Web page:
Iraqi forces eye readiness ahead of US pullout
Iraq`s military is preparing an assessment that may acknowledge gaps in the country`s security forces.
Washington: Iraq`s military is preparing an assessment that may acknowledge gaps in the country`s security forces, according to two sources familiar with the matter, a move that could bolster arguments to extend the U.S. military presence in Iraq.
The review of Iraqi military capabilities, which comes ahead of a planned U.S. withdrawal by the end of 2011, is expected to be presented to Iraqi Prime Minister Nuri al-Maliki and other top political leaders, a U.S. congressional aide told Reuters.
"The purpose of this was to sort of bleed some of the political venom out of the debate (over a continued U.S. troop presence) and make it about what it is: which is what are Iraq`s military capabilities," the aide said, speaking on condition of anonymity.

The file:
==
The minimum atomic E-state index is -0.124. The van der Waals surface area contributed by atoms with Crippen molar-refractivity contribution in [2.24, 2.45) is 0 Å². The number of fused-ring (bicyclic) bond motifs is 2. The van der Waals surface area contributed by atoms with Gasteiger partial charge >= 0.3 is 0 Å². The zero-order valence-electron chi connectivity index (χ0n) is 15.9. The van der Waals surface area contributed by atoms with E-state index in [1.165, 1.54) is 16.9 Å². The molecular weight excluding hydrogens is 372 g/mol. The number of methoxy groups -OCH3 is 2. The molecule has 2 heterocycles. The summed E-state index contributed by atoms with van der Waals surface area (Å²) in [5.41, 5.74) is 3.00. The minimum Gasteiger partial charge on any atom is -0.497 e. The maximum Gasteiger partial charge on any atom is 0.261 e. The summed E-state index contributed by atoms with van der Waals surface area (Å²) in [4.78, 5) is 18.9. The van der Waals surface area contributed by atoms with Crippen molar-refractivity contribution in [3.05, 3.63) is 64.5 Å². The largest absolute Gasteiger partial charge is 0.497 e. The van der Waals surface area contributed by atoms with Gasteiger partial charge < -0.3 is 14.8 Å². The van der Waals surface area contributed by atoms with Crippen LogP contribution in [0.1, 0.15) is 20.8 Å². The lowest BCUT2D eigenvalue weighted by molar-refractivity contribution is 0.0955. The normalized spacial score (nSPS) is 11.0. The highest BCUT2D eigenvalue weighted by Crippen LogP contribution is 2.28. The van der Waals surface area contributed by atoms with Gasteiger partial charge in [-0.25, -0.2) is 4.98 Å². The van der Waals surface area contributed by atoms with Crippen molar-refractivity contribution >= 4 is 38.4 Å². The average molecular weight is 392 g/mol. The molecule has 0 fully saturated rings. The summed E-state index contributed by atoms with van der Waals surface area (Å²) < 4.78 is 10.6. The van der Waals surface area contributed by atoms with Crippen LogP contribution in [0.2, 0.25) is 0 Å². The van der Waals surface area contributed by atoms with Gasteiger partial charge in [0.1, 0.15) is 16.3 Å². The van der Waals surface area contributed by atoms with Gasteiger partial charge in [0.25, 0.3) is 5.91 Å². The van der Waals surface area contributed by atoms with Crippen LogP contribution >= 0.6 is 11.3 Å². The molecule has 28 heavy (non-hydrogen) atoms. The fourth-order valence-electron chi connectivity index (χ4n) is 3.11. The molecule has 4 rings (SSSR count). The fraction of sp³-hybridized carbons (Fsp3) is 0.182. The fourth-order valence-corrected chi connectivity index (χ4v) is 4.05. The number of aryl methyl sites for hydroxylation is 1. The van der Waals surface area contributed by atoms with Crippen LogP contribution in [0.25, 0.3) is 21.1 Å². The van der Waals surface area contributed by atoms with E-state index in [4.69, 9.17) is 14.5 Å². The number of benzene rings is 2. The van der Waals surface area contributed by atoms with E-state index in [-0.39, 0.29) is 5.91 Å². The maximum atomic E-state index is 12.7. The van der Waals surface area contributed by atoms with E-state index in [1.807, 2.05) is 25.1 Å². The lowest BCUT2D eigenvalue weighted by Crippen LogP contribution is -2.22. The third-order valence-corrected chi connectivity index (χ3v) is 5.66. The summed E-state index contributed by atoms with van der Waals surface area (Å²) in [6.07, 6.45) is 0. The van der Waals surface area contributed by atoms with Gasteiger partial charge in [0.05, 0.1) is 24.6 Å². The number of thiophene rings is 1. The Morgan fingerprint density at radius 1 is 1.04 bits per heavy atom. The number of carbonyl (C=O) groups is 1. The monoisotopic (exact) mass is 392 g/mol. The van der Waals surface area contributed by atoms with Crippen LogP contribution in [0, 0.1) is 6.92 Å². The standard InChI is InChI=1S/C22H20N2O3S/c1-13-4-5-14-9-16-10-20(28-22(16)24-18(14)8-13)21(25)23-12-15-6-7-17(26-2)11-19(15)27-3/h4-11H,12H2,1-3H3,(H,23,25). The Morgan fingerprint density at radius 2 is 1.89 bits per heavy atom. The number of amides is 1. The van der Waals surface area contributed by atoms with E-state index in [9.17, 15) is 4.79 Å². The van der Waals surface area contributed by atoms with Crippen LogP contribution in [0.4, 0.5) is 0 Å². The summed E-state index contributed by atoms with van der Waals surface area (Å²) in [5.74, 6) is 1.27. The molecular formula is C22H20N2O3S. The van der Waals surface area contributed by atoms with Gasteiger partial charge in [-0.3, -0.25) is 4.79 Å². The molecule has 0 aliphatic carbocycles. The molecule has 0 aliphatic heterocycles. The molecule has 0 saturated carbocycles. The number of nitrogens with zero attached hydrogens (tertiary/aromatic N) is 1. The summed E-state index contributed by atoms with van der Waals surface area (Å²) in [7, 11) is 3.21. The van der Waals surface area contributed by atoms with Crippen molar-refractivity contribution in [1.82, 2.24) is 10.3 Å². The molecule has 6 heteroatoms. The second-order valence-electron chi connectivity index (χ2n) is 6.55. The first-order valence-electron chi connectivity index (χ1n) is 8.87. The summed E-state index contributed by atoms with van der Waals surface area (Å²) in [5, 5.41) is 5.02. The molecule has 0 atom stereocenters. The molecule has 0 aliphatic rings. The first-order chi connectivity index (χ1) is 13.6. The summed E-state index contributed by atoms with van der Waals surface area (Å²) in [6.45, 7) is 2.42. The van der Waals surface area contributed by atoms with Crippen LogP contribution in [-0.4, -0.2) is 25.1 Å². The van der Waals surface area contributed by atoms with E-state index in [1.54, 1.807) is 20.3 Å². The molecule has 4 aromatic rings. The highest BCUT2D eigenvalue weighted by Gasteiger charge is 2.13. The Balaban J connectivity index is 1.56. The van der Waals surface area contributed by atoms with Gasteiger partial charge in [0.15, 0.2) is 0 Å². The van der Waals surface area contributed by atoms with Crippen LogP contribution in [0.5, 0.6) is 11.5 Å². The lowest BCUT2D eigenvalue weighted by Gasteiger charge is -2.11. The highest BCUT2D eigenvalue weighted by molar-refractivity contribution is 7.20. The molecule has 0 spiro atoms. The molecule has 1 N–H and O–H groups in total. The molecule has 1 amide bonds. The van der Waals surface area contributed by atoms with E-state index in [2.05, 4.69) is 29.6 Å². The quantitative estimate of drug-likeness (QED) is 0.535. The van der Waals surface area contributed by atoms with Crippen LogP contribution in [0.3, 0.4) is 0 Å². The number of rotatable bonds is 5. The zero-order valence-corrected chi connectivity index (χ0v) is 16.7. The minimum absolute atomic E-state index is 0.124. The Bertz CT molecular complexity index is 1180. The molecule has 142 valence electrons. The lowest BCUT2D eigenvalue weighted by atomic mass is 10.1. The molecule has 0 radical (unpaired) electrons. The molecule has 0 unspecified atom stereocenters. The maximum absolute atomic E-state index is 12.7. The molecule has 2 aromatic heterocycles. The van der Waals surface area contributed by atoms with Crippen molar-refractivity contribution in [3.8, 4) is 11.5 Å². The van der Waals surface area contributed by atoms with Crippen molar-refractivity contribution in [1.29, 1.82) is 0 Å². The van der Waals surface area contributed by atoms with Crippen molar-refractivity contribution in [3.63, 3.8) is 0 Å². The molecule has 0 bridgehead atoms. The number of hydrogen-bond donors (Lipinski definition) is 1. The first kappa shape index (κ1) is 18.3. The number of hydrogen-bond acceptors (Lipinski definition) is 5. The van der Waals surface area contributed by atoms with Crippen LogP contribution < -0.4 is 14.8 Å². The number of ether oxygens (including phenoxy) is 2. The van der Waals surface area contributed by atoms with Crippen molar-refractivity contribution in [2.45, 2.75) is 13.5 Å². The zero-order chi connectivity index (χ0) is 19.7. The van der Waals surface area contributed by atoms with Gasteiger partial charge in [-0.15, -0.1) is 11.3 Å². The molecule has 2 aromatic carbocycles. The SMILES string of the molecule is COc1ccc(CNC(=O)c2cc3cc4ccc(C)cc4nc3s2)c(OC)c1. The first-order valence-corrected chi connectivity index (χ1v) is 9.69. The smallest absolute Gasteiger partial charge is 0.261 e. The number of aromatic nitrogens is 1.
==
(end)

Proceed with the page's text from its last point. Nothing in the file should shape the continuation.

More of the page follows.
The source said the analysis was "basically in its final form."
A second person familiar with the matter, who spoke from Baghdad on condition of anonymity, described it as a "readiness assessment."
It was not clear whether the results of the assessment would ever be made public or be publicly acknowledged by Iraqi officials.
The United States must withdraw its forces, currently numbering about 48,000, from Iraq by December 31 under a bilateral pact, unless that pact is altered.
Defense Secretary Robert Gates said on Tuesday he hoped that Iraqis could find a way to ask the U.S. military to remain in the country in some fashion, but acknowledged "whether we like it or not, we`re not very popular there."
"From the standpoint of Iraq`s future but also our role in the region, I hope they figure out a way to ask," Gates said, citing the positive message a continued U.S. role in Iraq would send to the region.
"And I think that the United States will be willing to say `yes` when that time comes," added Gates, a holdover from the Bush administration who plans to step down at the end of June.
Gates has previously warned that Iraq will face problems in everything from protecting its airspace to using intelligence if the United States withdraws at the end of 2011.